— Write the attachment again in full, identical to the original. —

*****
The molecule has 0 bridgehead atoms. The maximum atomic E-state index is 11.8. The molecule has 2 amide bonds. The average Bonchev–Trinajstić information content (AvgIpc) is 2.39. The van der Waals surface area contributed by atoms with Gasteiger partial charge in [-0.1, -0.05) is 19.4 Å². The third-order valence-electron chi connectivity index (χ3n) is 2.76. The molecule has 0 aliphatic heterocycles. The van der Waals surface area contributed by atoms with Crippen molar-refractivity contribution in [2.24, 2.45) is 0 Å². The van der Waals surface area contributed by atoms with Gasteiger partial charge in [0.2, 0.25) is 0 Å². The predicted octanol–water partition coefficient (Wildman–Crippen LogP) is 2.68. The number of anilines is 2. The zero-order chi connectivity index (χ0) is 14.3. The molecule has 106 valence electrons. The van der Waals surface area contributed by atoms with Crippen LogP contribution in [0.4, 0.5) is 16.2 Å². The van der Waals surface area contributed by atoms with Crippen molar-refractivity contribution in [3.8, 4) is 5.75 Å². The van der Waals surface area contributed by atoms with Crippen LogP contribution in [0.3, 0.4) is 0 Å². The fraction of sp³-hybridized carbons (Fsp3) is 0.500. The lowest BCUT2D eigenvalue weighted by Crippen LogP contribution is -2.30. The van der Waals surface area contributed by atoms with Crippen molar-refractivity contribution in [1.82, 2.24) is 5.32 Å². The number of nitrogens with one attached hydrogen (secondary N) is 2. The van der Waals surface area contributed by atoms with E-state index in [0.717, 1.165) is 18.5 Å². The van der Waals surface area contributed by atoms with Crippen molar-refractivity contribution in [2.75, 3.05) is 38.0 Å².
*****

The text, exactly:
The molecule has 0 bridgehead atoms. The maximum atomic E-state index is 11.8. The molecule has 2 amide bonds. The average Bonchev–Trinajstić information content (AvgIpc) is 2.39. The van der Waals surface area contributed by atoms with Gasteiger partial charge in [-0.1, -0.05) is 19.4 Å². The third-order valence-electron chi connectivity index (χ3n) is 2.76. The molecule has 0 aliphatic heterocycles. The van der Waals surface area contributed by atoms with Crippen molar-refractivity contribution in [2.24, 2.45) is 0 Å². The van der Waals surface area contributed by atoms with Gasteiger partial charge in [0.2, 0.25) is 0 Å². The predicted octanol–water partition coefficient (Wildman–Crippen LogP) is 2.68. The number of anilines is 2. The zero-order chi connectivity index (χ0) is 14.3. The molecule has 106 valence electrons. The van der Waals surface area contributed by atoms with Crippen LogP contribution in [0.4, 0.5) is 16.2 Å². The van der Waals surface area contributed by atoms with Crippen molar-refractivity contribution in [3.8, 4) is 5.75 Å². The van der Waals surface area contributed by atoms with Crippen LogP contribution in [0.3, 0.4) is 0 Å². The fraction of sp³-hybridized carbons (Fsp3) is 0.500. The lowest BCUT2D eigenvalue weighted by Crippen LogP contribution is -2.30. The van der Waals surface area contributed by atoms with Crippen molar-refractivity contribution in [1.82, 2.24) is 5.32 Å². The number of nitrogens with one attached hydrogen (secondary N) is 2. The van der Waals surface area contributed by atoms with E-state index in [0.717, 1.165) is 18.5 Å². The van der Waals surface area contributed by atoms with Crippen molar-refractivity contribution in [2.75, 3.05) is 38.0 Å².